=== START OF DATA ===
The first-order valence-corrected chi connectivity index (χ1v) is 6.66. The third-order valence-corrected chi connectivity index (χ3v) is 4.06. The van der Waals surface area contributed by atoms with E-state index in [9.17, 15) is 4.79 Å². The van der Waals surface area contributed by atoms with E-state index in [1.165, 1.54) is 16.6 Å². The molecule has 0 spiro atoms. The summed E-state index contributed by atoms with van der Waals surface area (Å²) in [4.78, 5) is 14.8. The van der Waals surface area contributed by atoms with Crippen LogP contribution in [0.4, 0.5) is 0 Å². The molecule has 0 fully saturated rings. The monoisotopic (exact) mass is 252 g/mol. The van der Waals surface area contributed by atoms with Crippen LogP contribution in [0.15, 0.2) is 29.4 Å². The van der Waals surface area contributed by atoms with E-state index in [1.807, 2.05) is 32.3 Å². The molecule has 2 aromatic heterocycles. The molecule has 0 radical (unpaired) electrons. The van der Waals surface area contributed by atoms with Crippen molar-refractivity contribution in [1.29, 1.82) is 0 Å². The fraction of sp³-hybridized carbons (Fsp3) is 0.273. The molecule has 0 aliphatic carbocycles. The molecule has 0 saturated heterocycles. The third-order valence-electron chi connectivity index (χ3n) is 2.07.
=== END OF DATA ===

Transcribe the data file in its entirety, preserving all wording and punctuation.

The first-order valence-corrected chi connectivity index (χ1v) is 6.66. The third-order valence-corrected chi connectivity index (χ3v) is 4.06. The van der Waals surface area contributed by atoms with E-state index in [9.17, 15) is 4.79 Å². The van der Waals surface area contributed by atoms with E-state index in [1.165, 1.54) is 16.6 Å². The molecule has 0 spiro atoms. The summed E-state index contributed by atoms with van der Waals surface area (Å²) in [4.78, 5) is 14.8. The van der Waals surface area contributed by atoms with Crippen LogP contribution in [0.4, 0.5) is 0 Å². The molecule has 0 fully saturated rings. The monoisotopic (exact) mass is 252 g/mol. The van der Waals surface area contributed by atoms with Crippen LogP contribution in [0.15, 0.2) is 29.4 Å². The van der Waals surface area contributed by atoms with E-state index in [1.807, 2.05) is 32.3 Å². The molecule has 2 aromatic heterocycles. The molecule has 0 radical (unpaired) electrons. The van der Waals surface area contributed by atoms with Crippen molar-refractivity contribution in [1.29, 1.82) is 0 Å². The fraction of sp³-hybridized carbons (Fsp3) is 0.273. The molecule has 0 aliphatic carbocycles. The molecule has 0 saturated heterocycles. The third-order valence-electron chi connectivity index (χ3n) is 2.07.